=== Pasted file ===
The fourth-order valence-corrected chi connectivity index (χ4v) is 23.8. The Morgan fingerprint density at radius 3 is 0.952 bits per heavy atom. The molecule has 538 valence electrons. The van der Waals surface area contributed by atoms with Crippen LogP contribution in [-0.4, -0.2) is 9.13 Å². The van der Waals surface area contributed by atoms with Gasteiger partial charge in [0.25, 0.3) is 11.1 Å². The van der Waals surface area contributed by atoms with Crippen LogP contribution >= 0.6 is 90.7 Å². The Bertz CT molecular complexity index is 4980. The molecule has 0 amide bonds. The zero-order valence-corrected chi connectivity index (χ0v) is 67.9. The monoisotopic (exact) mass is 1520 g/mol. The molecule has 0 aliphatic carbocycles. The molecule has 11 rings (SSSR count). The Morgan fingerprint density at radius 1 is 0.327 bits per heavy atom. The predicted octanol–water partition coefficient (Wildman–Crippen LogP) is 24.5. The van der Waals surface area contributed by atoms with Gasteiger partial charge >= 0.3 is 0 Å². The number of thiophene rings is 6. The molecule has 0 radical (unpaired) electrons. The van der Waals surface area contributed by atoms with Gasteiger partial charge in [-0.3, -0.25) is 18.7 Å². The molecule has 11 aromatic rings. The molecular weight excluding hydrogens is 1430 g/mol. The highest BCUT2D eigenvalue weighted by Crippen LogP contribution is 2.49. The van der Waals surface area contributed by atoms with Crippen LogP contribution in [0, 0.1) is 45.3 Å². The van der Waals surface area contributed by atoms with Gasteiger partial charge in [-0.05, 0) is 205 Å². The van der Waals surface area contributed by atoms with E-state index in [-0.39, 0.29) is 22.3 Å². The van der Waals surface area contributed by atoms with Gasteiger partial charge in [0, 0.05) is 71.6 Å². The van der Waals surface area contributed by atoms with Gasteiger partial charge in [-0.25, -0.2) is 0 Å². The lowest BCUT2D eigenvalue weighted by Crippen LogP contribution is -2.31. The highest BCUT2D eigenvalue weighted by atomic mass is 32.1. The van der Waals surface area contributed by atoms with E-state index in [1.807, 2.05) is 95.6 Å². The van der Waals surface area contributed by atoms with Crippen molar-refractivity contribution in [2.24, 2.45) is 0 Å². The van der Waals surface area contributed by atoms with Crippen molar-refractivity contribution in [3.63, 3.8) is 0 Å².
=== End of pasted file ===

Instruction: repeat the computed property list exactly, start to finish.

The fourth-order valence-corrected chi connectivity index (χ4v) is 23.8. The Morgan fingerprint density at radius 3 is 0.952 bits per heavy atom. The molecule has 538 valence electrons. The van der Waals surface area contributed by atoms with Crippen LogP contribution in [-0.4, -0.2) is 9.13 Å². The van der Waals surface area contributed by atoms with Gasteiger partial charge in [0.25, 0.3) is 11.1 Å². The van der Waals surface area contributed by atoms with Crippen LogP contribution >= 0.6 is 90.7 Å². The Bertz CT molecular complexity index is 4980. The molecule has 0 amide bonds. The zero-order valence-corrected chi connectivity index (χ0v) is 67.9. The monoisotopic (exact) mass is 1520 g/mol. The molecule has 0 aliphatic carbocycles. The molecule has 11 rings (SSSR count). The Morgan fingerprint density at radius 1 is 0.327 bits per heavy atom. The predicted octanol–water partition coefficient (Wildman–Crippen LogP) is 24.5. The van der Waals surface area contributed by atoms with Gasteiger partial charge >= 0.3 is 0 Å². The number of thiophene rings is 6. The molecule has 0 radical (unpaired) electrons. The van der Waals surface area contributed by atoms with Gasteiger partial charge in [-0.3, -0.25) is 18.7 Å². The molecule has 11 aromatic rings. The molecular weight excluding hydrogens is 1430 g/mol. The highest BCUT2D eigenvalue weighted by Crippen LogP contribution is 2.49. The van der Waals surface area contributed by atoms with Crippen LogP contribution in [0, 0.1) is 45.3 Å². The van der Waals surface area contributed by atoms with Gasteiger partial charge in [-0.05, 0) is 205 Å². The van der Waals surface area contributed by atoms with E-state index in [-0.39, 0.29) is 22.3 Å². The van der Waals surface area contributed by atoms with Gasteiger partial charge in [0, 0.05) is 71.6 Å². The van der Waals surface area contributed by atoms with Gasteiger partial charge in [-0.25, -0.2) is 0 Å². The lowest BCUT2D eigenvalue weighted by Crippen LogP contribution is -2.31. The highest BCUT2D eigenvalue weighted by atomic mass is 32.1. The van der Waals surface area contributed by atoms with E-state index in [1.807, 2.05) is 95.6 Å². The van der Waals surface area contributed by atoms with Crippen molar-refractivity contribution in [2.24, 2.45) is 0 Å². The van der Waals surface area contributed by atoms with Crippen molar-refractivity contribution in [3.63, 3.8) is 0 Å².